This pulsing offers an additional side effect by producing a low noise laser. More specifically, when a laser is operated in the pulsed mode, the inherent noise problems of the constant power mode disappear. Also the band width of the system stays the same, but the frequency in which the system operates is raised so the 1/F noise is lowered. The final and most advantageous side effect of this modulation is that common mode noise disappears (i.e., vibration noise, room light noise and radio interference). By using this modulated mode of operation, a high power, low noise, common mode rejection system is all installed at once. Therefore eliminating interference filter glass to block out room light, and band pass filters to filter out the inherent vibration noise.
An example of a pulsed laser circuit is illustrated in FIG. 11. The circuit works briefly as follows: function circuit block 150 measures the monitor detector feedback current into resistor 151. It then converts this into a time average DC signal to adjust for long term lifetime power output control. Circuit 152 creates a waveform of the desired nature to control the pulsing (the waveform may be either a square wave as illustrated, or sinusoidal among others). Functional block 153 monitors blocks 150 and 152 to control transistor 305 which controls the output light signal of laser diode 308.
In FIG. 12, there is illustrated an alternative embodiment to the present invention. The counter electronics 100 remains the same, as discussed in connection with the counter 20 above. The location of detector means 60, and the elimination of flat mirror 22 is affected. Therefore, the incremental step distance of the laser beam 50 down the longitudinal length of cylindrical mirrors 21a, 21b must be reduced such that consecutive incremental steps on each of the cylindrical mirrors 21 are proximate one another, rather than leaving a gap to be filled in by the beam 50 second set of incremental steps.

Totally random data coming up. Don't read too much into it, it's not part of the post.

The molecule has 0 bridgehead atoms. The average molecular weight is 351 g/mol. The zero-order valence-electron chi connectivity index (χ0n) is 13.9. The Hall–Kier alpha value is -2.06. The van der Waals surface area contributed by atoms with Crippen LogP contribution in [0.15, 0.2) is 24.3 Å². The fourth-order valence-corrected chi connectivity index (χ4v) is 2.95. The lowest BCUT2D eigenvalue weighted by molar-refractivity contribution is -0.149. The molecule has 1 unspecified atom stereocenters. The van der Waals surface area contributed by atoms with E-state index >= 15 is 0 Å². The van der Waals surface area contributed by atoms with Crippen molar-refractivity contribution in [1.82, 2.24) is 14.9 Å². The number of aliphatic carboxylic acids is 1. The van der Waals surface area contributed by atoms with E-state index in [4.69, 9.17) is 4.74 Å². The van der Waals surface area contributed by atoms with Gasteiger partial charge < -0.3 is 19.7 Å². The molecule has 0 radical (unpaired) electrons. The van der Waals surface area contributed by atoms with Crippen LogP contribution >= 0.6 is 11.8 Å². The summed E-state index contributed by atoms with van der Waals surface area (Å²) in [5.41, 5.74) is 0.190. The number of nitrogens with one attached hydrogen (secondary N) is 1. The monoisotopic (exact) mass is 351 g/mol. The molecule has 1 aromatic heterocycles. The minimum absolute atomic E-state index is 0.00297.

Also, cylindrical mirrors 21a and 21b could be replaced by flat mirrors to reduce production expenses. Additionally, single particle detection using extinction techniques may be accomplished through use of a single or plurality of straight beams directly into detector devices.
While several particular embodiments of the invention have been described with respect to their application for detecting single particles intersecting a sheet of light, it will be understood by those skilled in the art that the invention is not limited to such application or embodiment or to the particular circuits disclosed and described herein. It will be appreciated by those skilled in the art that other circuit configurations that embody the principles of this invention and other applications therefor other than as described herein can be configured within the spirit and intent of this invention. The circuit configurations, beam shaping optics, beam steering means, positive or negative logic and mirrors utilized all as described herein are provided only as examples of embodiments that incorporate and practice the principles of this invention. Other modifications and alterations are well within the knowledge of those skilled in the art and are to be included within the broad scope of the appended claims.
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|U.S. Classification||356/442, 356/335, 250/574|
|International Classification||G01N15/00, G01N15/02, G01N21/59, G01N21/03, G01N15/14|
|Cooperative Classification||G01N15/1434, G01N2201/0612, G01N21/031, G01N2015/0238, G01N2015/0046, G01N21/59|
|Apr 9, 1990||AS||Assignment|
Owner name: TSI INCORPORATED, MINNESOTA
Free format text: ASSIGNMENT OF ASSIGNORS INTEREST.;ASSIGNORS:BLESENER, JAMES L.;KAUFMAN, STANLEY L.;BLACKFORD, DAVIDB.;AND OTHERS;REEL/FRAME:005294/0460;SIGNING DATES FROM 19900326 TO 19900330
|Dec 21, 1993||AS||Assignment|
Owner name: PARTICLE MEASURING SYSTEMS, INC., COLORADO
Free format text: ASSIGNMENT OF ASSIGNORS INTEREST;ASSIGNOR:TSI INCORPORATED;REEL/FRAME:006856/0846
Effective date: 19931210
Owner name: TSI INCORPORATED, MINNESOTA
Free format text: COLLATERAL ASSIGNMENT;ASSIGNOR:PARTICLE MEASURING SYSTEMS, INC.;REEL/FRAME:006856/0854
Effective date: 19931210
|Sep 29, 1995||FPAY||Fee payment|
Year of fee payment: 4
|Dec 15, 1999||FPAY||Fee payment|
Year of fee payment: 8
|Dec 16, 2003||FPAY||Fee payment|
Year of fee payment: 12